Wednesday, 27 April 2011

And Now The Screening Starts...

This seems to be the longest film review I've ever done. I don't know why. The film certainly doesn't desrve it - it's not very good. And in fact it's not really even a review as I'm not really saying anything about the film; I'm merely sarcastically commenting on the action for cheap laughs. There's no commentary, no critical distance, no attempt to analyse its themes, tropes or mores. It's one long sneering spoiler. But it's not like any of you are ever actually going to watch this film...

Oh, and it's not the worst modern British horror film I've seen. That would be House of Nine.

Reverb. (2008) dir. Eitan Arrusi. starring: Eva Birtwhistle, Leo Gregory, Margo Stilley.

We open on the hum of white-noise, grainy footage of viscera on tiled walls; analogue recording equipment and a hobbling figure making its way down a poorly lit corridor.

It's a horror film, then.

But we cut to an attractive indie-ish couple doing their mundane day jobs. It's tedious, repetetive and soul corroding stuff but they haven't lost their edge. He says the company name in a sarcastic manner and rolls his eyes. She draws a v-sign on a post-it note and sticks on her fore-head. No e-mail in that office then. Surely there must be more to their lives than this? They seem so young and spunky: look; he's driving erratically and she's smoking drugs in the car! Cool, they've got me on-side; they're free-spirits, not mindless drones. But which one is Dharma? And which one is Greg?

Meet Alex (Leo Gregory): he used to be in a band with his gal-pal Maddie (Eva Birtwhistle) until it all went wrong for some reason. He's been offered a chance to get onto a compilation album as long as he has the track by Monday - but he doesn't have any tracks at all! Maddie calls in a few favours and gets him a weekend at the world's most ridiculously glamorous recording studio which, for some reason, closes at weekend. And evenings (Rock-star work; it's a steady nine-to-five).

Once inside he starts listening to XFM for inspiration(!) and is flabbergasted by the industrial-lite indie pop that he hears! (listen to some early 90's Curve*, mate - it'll blow your fucking mind!)His creative juices flow and he records a bit of it and shifts the pitch slightly. That's his now. But wait, what's this peculiar frequency?

"There's nothing happening on the outboards," says Maddie, "if it was distorting on the record it would have the same distortion pattern as the's not happening on either of those!" I don't know what this means - surely the record is the recording? I've been in bands. I've worked in call-centres too but I've never managed to acquire the sort of casual and authoratitive sound-engineering skills exhibited here. I've been walking around with my eyes closed.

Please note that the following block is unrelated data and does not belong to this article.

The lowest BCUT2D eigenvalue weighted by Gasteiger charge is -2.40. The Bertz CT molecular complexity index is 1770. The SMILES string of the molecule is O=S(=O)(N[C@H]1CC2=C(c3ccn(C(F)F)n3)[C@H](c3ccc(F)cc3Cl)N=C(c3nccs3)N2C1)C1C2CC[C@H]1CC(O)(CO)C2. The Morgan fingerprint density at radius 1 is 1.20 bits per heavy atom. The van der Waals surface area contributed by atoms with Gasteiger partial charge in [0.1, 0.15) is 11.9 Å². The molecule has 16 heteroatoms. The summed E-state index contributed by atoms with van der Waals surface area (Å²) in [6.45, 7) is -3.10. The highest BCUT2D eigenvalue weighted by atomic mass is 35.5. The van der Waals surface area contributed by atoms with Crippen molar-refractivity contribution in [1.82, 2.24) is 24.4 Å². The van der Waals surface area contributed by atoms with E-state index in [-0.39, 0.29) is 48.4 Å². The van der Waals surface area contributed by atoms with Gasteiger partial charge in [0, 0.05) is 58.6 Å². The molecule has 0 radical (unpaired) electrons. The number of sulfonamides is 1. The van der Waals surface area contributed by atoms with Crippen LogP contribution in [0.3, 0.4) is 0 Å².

Maddie decides to use her dictaphone(from space) to record the room itself and when the recording is played back the soundwave shouts "Help Me" in a spooky voice. So Maddie decides to go for a walk. On her own. Down a hundred miles of dimly lit corridor.

Now, I don't want to come across like a policeman watching The Bill and snorting derisively at procedural innacuracies BUT...every recording studio I've ever been to has beige carpet, a little kitchen for making tea and a couple of bijou studios, built for speed not comfort (or speed cut with comfort, if you get a bad batch). They do not look like high-end hotels with ersatz Jamie Hewlitt art on the walls and endless moodily-lit corridors.

Alex is making music. Where does the music come from? Nobody actually seems to be playing or recording anything but the consoles keep leaping into life and playing hidden tracks of people having a really rough time of it.

"Probably just some muso joke," say Alex, convincingly.

Maddie isolates another track of human suffering - a woman's voice pleading for help. What to do? Ring the authorities saying enough is enough? No, she has sex with Alex. With her knickers on.

He's no better. After a post-coital chat about his creative muse: "One minute there's silence in my head and the next there's a song!" he drifts off into troubled dreams; full of blood and people wandering down tunnels looking like they've shit their pants. He wakes up (or does he?) with blood on his hands (or has he?) and discovers shit emo lyrics felt-tipped all over his body (or are they? Yes. Shit, I mean)